Page wrote an excellent book a few years ago, The Difference, covering his early research on how and why diversity contributed to better (faster & more accurate) problem-solving.
The new book, judging from the intro, looks at how diversity contributes to profit. By ‘diversity’ he means a range of different cognitive approaches. Identity is one contributory factor to cognitive diversity, because it reflects the different experiences, networks and knowledge different types of people have; but it is not the only factor. However, it is a relatively easy one to monitor. What’s more, the more multi-dimensional and complex the business activity (eg coding, systems engineering), the more profitable it will be to have cognitively diverse teams. In other words, even if it were true that women were less likely on average to be good coders because of their biology – a doubtful proposition as today’s FT leader and many others (such as Prof Wendy Hall here ) point out – Google should still be eager to hire more of us.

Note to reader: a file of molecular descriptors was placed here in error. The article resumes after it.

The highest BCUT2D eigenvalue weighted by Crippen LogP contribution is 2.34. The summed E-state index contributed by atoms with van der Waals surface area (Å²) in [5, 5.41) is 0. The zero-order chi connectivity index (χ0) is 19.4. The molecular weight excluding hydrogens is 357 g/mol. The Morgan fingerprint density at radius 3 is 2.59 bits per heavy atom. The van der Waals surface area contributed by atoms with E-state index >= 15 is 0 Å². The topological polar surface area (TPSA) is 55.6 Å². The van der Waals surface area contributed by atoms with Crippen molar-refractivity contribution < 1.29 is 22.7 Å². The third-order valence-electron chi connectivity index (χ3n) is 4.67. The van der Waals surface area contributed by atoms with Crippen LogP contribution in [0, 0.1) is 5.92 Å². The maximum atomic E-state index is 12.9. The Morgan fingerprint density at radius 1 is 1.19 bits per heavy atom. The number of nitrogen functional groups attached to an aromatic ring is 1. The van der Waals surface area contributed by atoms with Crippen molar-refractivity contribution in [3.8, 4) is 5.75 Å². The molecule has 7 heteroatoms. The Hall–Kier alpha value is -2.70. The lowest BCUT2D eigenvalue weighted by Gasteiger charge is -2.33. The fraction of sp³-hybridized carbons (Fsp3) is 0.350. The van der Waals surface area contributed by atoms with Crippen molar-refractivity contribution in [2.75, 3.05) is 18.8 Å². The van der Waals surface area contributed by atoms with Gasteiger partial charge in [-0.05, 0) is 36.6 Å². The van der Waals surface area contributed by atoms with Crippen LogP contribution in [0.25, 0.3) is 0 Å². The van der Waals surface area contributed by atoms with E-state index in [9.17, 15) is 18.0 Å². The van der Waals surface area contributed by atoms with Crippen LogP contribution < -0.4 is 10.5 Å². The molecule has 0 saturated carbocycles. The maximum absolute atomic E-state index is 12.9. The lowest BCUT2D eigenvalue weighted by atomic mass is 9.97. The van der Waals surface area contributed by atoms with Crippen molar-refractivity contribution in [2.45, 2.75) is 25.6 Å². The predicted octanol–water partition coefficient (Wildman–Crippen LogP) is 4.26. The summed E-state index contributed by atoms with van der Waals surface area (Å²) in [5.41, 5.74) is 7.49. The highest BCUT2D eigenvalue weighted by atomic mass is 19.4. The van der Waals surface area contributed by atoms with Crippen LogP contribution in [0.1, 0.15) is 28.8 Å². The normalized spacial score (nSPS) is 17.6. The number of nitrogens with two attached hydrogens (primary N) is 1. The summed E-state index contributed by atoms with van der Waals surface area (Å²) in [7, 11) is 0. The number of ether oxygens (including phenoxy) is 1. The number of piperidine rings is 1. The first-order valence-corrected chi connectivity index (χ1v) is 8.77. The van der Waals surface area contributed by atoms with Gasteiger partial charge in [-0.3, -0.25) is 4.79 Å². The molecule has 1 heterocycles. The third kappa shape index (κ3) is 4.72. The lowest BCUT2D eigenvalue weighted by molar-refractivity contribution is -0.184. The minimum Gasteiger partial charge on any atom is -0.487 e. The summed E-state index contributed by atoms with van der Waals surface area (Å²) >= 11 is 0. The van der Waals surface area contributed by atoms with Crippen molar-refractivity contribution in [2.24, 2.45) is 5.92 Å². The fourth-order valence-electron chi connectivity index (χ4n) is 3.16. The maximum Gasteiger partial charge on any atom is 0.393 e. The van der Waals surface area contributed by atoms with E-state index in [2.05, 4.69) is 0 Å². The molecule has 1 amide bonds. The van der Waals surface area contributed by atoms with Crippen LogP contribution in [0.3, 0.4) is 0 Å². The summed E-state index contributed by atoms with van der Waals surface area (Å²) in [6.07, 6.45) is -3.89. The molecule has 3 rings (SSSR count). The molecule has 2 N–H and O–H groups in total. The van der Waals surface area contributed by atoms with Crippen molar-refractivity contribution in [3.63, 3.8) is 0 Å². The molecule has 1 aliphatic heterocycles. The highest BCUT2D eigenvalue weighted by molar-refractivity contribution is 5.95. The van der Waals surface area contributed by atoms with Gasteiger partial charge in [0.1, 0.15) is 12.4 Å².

If political correctness is profitable, is it still political correctness? Anyway, I’m looking forward to reading the book properly.
The business also sent me back to Simone de Beauvoir’s The Second Sex.
“In human society nothing is natural and a woman, like much else, is a product elborated by civilization. The intervention of others in her destiny is fundamental: if this action took a different direction, it would produce quite a different result. Woman is determined not by her hormones or mysterious instincts but by the manner in which her body and her relation to the world are modified by the action of others than herself. The abyss that separates the adolescent boy and girl has been deliverately widened between them since earliest childhood.”
‘Destiny’ is not predetermined. Biology does not mean women can’t become coders, chief executives, or economists. Even if the distributions of aptitude for certain activities differ by sex among adults – and it seems highly unlikely that the between-group differences are larger than the within-group variation – those distributions are the outcome of two decades of socialisation and social constraints.